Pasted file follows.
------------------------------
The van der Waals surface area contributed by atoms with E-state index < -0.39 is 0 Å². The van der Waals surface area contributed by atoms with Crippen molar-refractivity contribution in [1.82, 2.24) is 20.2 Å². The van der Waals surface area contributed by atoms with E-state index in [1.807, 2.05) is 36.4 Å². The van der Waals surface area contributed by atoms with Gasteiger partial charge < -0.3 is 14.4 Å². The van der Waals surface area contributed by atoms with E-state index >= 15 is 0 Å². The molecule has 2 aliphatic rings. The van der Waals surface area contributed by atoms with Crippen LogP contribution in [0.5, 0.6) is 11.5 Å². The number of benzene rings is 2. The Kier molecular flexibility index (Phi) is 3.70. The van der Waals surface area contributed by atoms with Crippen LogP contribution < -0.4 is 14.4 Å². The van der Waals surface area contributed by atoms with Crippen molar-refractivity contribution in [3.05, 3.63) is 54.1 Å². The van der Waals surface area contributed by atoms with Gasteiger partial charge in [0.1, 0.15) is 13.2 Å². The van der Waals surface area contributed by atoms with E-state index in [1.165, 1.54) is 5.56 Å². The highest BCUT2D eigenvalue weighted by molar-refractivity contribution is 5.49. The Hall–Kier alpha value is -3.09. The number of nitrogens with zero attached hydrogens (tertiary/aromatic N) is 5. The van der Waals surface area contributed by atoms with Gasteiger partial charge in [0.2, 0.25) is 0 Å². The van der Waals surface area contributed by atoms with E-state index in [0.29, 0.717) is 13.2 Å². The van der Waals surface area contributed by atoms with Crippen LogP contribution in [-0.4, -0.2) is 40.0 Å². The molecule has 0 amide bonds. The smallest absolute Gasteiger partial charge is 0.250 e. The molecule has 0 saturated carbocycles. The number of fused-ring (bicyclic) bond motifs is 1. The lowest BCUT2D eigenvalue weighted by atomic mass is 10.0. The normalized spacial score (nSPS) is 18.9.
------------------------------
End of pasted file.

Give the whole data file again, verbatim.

The van der Waals surface area contributed by atoms with E-state index < -0.39 is 0 Å². The van der Waals surface area contributed by atoms with Crippen molar-refractivity contribution in [1.82, 2.24) is 20.2 Å². The van der Waals surface area contributed by atoms with E-state index in [1.807, 2.05) is 36.4 Å². The van der Waals surface area contributed by atoms with Gasteiger partial charge < -0.3 is 14.4 Å². The van der Waals surface area contributed by atoms with E-state index >= 15 is 0 Å². The molecule has 2 aliphatic rings. The van der Waals surface area contributed by atoms with Crippen LogP contribution in [0.5, 0.6) is 11.5 Å². The number of benzene rings is 2. The Kier molecular flexibility index (Phi) is 3.70. The van der Waals surface area contributed by atoms with Crippen LogP contribution < -0.4 is 14.4 Å². The van der Waals surface area contributed by atoms with Crippen molar-refractivity contribution in [3.05, 3.63) is 54.1 Å². The van der Waals surface area contributed by atoms with Gasteiger partial charge in [0.1, 0.15) is 13.2 Å². The van der Waals surface area contributed by atoms with E-state index in [1.165, 1.54) is 5.56 Å². The highest BCUT2D eigenvalue weighted by molar-refractivity contribution is 5.49. The Hall–Kier alpha value is -3.09. The number of nitrogens with zero attached hydrogens (tertiary/aromatic N) is 5. The van der Waals surface area contributed by atoms with Gasteiger partial charge in [0.2, 0.25) is 0 Å². The van der Waals surface area contributed by atoms with E-state index in [0.29, 0.717) is 13.2 Å². The van der Waals surface area contributed by atoms with Crippen LogP contribution in [-0.4, -0.2) is 40.0 Å². The molecule has 0 amide bonds. The smallest absolute Gasteiger partial charge is 0.250 e. The molecule has 0 saturated carbocycles. The number of fused-ring (bicyclic) bond motifs is 1. The lowest BCUT2D eigenvalue weighted by atomic mass is 10.0. The normalized spacial score (nSPS) is 18.9.